Reclining is rude: "The most innovative thing Virgin America ever did was to put tiny stickers in their lavatories. 'We’re all in this together,' the decal read, reminding travelers, in their one brief moment of privacy while packed with 126 other economy passengers aboard an Airbus A320 flying over Wichita, that sometimes the common good trumps personal comfort. Flying can sometimes be a pain, the little slogan seemed to acknowledge, but if we all treat each other decently, everything will end up okay. Viewed in that context, reclining your airline seat is nothing short of sociopathic. It’s not hyperbole! When you lean back, luxuriating in those precious few inches you’ve robbed from the passenger in the next row, you’re damaging the ad hoc society we form every time the boarding door is closed.

Sure, you paid for the seat, and on most airlines that comes with the right to recline. But, as parents everywhere say, just because you can doesn’t mean you should. Call it the George Costanza principle: Even on an airplane, 'we’re living in a society!' Those few extra inches might make your flight a tiny bit more comfortable—but your leaning back will make mine a whole lot worse. And didn’t we agree at the outset that we’re all in this together?" —Paul Brady, Senior Editor

Reclining is my right: "I don't consider myself a selfish person, or one who acts with a blatant disregard for others' privacy, space, or comfort. Yet when I'm on an airplane, sizing my nearly-six-foot-tall frame into some 30 inches of pitch, I will take what little extra space I can—space that, included in the price and feature of the seat, is rightfully mine. Chalk it up to sunk cost. Despite what some of my co-workers say, however, I'm not a monster: I won't recline when someone is eating, and will move my seat if someone asks me to. And while the idea that refusing my right to recline certainly benefits the person behind me, it doesn't really matter unless everyone on the plane abides by the rule, right? Otherwise, when one person reclines, so does another, setting off a domino-like chain of cramped passengers trying to get as much space as they can.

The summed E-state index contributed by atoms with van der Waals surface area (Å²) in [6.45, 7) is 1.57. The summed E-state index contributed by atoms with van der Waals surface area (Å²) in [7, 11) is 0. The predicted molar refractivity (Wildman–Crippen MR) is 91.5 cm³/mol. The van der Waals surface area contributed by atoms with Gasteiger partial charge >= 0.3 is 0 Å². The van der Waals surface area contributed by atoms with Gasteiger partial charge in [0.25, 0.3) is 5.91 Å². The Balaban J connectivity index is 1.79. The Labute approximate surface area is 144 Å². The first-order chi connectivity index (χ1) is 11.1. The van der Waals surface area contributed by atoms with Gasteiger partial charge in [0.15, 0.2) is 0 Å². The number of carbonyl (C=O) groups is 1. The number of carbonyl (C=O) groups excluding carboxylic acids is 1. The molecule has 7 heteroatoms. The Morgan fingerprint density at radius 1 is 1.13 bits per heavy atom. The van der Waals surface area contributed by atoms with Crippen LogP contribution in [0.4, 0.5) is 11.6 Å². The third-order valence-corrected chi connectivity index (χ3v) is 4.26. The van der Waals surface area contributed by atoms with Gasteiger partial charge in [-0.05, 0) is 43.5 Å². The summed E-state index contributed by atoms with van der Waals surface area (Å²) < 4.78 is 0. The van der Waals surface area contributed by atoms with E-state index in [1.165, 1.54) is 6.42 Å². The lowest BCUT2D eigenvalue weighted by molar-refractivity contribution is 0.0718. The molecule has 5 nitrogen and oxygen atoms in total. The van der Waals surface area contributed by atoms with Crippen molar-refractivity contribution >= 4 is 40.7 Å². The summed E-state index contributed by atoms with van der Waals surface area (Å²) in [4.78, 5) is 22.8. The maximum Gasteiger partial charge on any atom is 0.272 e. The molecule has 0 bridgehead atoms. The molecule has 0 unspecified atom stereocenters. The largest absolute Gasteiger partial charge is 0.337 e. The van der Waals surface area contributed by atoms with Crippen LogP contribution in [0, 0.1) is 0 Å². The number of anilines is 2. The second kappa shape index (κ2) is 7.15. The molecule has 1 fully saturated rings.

In the not-too-distant future, I can see more airlines entertaining the notion of getting rid of the "recline" feature in economy. Until then, you can catch me in coach, taking advantage of those precious few inches—and getting myself farther away from the reclined seat ahead of me." —Katherine LaGrave, Associate Digital Editor

cntraveler.com

Anyone who goes to a psychiatrist should have his head examined.